After long years of opposing the idea of assisted suicide, the California Medical Association announced on May 20th that it has reviewed its stance, becoming neutral on the matter.
With only a handful of states that offer terminally ill patients the possibility to make a choice regarding their time of death, California is aiming to join the ranks by making the practice legal.
The first statement coming from a state medical association was issued among reignited debate over physician-assisted suicide after brain cancer patient Brittany Maynard passed away during the previous year.
In January, Senators Loik Wolk, D-Davis and Bill Moning, D-Carmel authored and introduced SB-129 or the End of Life Option Act that stands as the basis of ending state opposition to physician-assisted suicide. In short, it would allow physicians to administer lethal doses of drugs to those patients who have at most six months to live and wish to end their life.
The Wolk-Moning bill passed one panel in the state Senate. At the time, it is held in the Senate Appropriations Committee.
Against this background, the California Medical Association decided to lessen its stance amidst fierce opposition. At the same time, officials emphasized that the new position entails that an understanding is made between the physician and the patient on whether they want to participate in the End of Life Option Act or not. Neither one, nor the other bears any obligations.
If a physician refuses to administer the lethal dose of drugs, they have every right to do so. They can refer the patient to a different physician that might be able to comply with the patient’s wishes.
Increasingly, a majority of citizens from the state of California agree with doctor-assisted suicide.
In Oregon, the legislation that makes the practice legal passed 18 years ago. Until now, only 800 patients requested that their lives be ended before the terminal deadline creeps in on them. California citizens want the same. Washington and Vermont also have laws that permit physician-assisted suicide for terminally ill patients.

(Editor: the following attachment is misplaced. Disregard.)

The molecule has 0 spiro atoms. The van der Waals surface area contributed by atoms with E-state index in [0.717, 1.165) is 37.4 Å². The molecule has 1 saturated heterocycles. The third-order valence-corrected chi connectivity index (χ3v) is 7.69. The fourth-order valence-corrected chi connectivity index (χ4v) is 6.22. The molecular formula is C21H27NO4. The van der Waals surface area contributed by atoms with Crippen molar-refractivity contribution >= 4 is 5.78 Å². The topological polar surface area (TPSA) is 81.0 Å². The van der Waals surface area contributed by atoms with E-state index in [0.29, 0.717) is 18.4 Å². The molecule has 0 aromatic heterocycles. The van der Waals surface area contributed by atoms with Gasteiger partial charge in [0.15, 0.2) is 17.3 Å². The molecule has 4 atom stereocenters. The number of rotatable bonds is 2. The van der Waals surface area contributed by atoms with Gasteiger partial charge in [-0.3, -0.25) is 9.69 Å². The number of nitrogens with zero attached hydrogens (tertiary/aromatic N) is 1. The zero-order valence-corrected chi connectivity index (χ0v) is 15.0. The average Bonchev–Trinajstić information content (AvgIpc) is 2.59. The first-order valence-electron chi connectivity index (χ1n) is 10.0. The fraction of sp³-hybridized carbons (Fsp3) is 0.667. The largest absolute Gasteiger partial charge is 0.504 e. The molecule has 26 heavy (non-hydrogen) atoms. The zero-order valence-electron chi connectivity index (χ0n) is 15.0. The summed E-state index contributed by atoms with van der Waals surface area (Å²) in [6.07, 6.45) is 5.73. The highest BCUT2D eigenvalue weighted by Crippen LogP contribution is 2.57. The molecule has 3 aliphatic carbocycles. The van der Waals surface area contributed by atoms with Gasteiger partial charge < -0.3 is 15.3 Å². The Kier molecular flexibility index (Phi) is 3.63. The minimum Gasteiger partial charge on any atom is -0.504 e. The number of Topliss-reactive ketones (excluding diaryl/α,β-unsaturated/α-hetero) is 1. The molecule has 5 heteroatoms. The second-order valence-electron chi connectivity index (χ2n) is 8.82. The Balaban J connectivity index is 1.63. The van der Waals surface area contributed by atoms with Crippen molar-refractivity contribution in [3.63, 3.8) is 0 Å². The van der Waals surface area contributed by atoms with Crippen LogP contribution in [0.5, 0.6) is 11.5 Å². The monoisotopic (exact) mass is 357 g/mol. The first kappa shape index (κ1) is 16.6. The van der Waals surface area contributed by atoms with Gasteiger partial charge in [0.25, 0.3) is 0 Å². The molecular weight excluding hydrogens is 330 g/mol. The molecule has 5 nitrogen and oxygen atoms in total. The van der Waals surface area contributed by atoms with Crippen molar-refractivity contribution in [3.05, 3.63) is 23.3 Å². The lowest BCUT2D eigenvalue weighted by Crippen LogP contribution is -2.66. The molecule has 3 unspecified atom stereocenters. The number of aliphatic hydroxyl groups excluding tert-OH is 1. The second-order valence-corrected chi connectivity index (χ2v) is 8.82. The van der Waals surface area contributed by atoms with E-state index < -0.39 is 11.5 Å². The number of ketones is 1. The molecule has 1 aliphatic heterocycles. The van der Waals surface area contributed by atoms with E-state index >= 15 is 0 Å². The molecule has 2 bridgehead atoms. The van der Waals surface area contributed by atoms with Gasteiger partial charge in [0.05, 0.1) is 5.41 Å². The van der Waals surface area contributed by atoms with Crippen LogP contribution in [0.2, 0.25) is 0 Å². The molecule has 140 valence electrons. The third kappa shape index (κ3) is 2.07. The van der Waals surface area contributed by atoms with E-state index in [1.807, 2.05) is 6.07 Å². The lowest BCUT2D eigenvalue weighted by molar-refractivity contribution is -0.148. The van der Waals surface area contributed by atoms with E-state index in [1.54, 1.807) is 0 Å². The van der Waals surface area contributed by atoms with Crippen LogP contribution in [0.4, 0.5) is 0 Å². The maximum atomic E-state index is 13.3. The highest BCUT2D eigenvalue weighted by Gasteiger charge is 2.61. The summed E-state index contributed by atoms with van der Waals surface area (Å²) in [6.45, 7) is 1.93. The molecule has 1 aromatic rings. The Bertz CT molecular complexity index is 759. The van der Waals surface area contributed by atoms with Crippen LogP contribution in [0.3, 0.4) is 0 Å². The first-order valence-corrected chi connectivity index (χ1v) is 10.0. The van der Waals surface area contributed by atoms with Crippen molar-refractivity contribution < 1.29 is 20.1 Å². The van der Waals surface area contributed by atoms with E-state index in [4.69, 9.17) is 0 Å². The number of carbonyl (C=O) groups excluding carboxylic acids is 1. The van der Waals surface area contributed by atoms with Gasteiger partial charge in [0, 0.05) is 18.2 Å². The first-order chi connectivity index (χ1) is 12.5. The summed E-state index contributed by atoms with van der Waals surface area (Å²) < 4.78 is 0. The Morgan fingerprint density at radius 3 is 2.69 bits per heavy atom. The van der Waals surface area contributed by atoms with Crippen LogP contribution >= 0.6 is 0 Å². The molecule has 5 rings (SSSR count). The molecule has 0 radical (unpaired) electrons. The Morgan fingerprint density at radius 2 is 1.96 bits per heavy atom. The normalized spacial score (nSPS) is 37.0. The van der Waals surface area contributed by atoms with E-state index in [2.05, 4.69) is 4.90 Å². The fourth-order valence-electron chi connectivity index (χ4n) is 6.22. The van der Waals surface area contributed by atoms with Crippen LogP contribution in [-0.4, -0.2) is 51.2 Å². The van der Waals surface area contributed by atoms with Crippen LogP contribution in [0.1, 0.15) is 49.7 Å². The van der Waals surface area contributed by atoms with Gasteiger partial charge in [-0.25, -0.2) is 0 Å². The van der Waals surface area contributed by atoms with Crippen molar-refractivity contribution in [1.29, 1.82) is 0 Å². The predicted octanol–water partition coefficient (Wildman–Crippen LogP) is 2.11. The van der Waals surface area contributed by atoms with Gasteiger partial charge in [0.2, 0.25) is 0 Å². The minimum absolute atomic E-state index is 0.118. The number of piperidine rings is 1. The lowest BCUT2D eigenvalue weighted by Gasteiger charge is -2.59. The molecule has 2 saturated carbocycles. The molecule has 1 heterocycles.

The American Medical Association is one among many who are against the will of the majority of Californians and outspoken against the Wolk-Moning bill.
The American Medical Association continues to oppose physicians taking part in assisted suicide grounding their reasoning in the fact that the practice is fundamentally against a physician’s role as a healer. At the same time they argued that passing such a bill and introducing legislation to decriminalize assisted suicide posses serious risks to society.
Other carry the opposition flag further, citing concerns like the family of the terminal-ill patient convincing him or her to undergo the procedure just to minimize medical costs or receive a larger inheritance.
The same reasoning applies to insurance companies which would, no doubt, refuse to cover medical treatment to increase the patient’s quality of life during those last months and would instead redirect funding to a cheaper option, that of physician-assisted suicide.
Other such concerns were listed. But experience in the other three states that legalized the procedure tells a different story. No abuses of the sort were made and few terminally ill patients really took this path. For them, it meant the world.
And it seems the California Medical Association learned of this fact. In 1987, it labeled the assisted suicide as unethical. Later, in 1990 it condemned voluntary active euthanasia and physician-assisted suicide. Now, it chose to remain neutral on the matter, which is a bold and hopeful move.
Image Source: healthcareglobal.com
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